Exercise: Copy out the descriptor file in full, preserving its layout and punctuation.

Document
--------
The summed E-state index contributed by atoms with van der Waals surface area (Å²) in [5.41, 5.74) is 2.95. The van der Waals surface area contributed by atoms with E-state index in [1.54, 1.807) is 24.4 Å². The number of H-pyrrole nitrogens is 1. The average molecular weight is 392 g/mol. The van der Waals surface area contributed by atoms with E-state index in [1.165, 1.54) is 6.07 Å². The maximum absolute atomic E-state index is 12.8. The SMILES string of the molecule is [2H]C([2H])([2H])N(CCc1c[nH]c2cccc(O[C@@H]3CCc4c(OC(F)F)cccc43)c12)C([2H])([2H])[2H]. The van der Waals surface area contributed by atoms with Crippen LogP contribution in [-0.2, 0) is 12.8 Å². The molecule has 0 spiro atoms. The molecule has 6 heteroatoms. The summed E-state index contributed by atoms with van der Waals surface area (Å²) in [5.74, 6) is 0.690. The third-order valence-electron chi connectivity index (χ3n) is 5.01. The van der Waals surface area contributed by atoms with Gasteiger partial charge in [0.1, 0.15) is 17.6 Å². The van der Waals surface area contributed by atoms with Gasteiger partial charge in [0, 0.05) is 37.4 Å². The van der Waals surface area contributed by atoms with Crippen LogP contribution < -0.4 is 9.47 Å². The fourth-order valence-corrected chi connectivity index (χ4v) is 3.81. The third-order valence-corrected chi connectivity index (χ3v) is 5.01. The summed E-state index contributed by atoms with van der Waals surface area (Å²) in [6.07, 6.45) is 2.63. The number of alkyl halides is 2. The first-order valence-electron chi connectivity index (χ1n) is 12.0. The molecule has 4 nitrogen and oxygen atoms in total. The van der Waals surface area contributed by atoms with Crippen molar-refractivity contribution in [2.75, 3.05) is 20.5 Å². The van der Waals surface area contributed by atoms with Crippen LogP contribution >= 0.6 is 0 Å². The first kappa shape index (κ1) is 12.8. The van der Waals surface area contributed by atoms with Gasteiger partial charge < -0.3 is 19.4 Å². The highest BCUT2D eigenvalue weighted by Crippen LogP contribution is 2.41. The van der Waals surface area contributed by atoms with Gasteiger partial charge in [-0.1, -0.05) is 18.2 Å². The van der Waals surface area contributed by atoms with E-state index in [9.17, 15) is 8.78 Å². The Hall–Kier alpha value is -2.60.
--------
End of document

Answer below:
The summed E-state index contributed by atoms with van der Waals surface area (Å²) in [5.41, 5.74) is 2.95. The van der Waals surface area contributed by atoms with E-state index in [1.54, 1.807) is 24.4 Å². The number of H-pyrrole nitrogens is 1. The average molecular weight is 392 g/mol. The van der Waals surface area contributed by atoms with E-state index in [1.165, 1.54) is 6.07 Å². The maximum absolute atomic E-state index is 12.8. The SMILES string of the molecule is [2H]C([2H])([2H])N(CCc1c[nH]c2cccc(O[C@@H]3CCc4c(OC(F)F)cccc43)c12)C([2H])([2H])[2H]. The van der Waals surface area contributed by atoms with Crippen LogP contribution in [-0.2, 0) is 12.8 Å². The molecule has 0 spiro atoms. The molecule has 6 heteroatoms. The summed E-state index contributed by atoms with van der Waals surface area (Å²) in [5.74, 6) is 0.690. The third-order valence-electron chi connectivity index (χ3n) is 5.01. The van der Waals surface area contributed by atoms with Gasteiger partial charge in [0.1, 0.15) is 17.6 Å². The van der Waals surface area contributed by atoms with Gasteiger partial charge in [0, 0.05) is 37.4 Å². The van der Waals surface area contributed by atoms with Crippen LogP contribution < -0.4 is 9.47 Å². The fourth-order valence-corrected chi connectivity index (χ4v) is 3.81. The third-order valence-corrected chi connectivity index (χ3v) is 5.01. The summed E-state index contributed by atoms with van der Waals surface area (Å²) in [6.07, 6.45) is 2.63. The number of alkyl halides is 2. The first-order valence-electron chi connectivity index (χ1n) is 12.0. The molecule has 4 nitrogen and oxygen atoms in total. The van der Waals surface area contributed by atoms with Crippen molar-refractivity contribution in [2.75, 3.05) is 20.5 Å². The van der Waals surface area contributed by atoms with Crippen LogP contribution >= 0.6 is 0 Å². The first kappa shape index (κ1) is 12.8. The van der Waals surface area contributed by atoms with Gasteiger partial charge < -0.3 is 19.4 Å². The highest BCUT2D eigenvalue weighted by Crippen LogP contribution is 2.41. The van der Waals surface area contributed by atoms with Gasteiger partial charge in [-0.1, -0.05) is 18.2 Å². The van der Waals surface area contributed by atoms with E-state index in [9.17, 15) is 8.78 Å². The Hall–Kier alpha value is -2.60.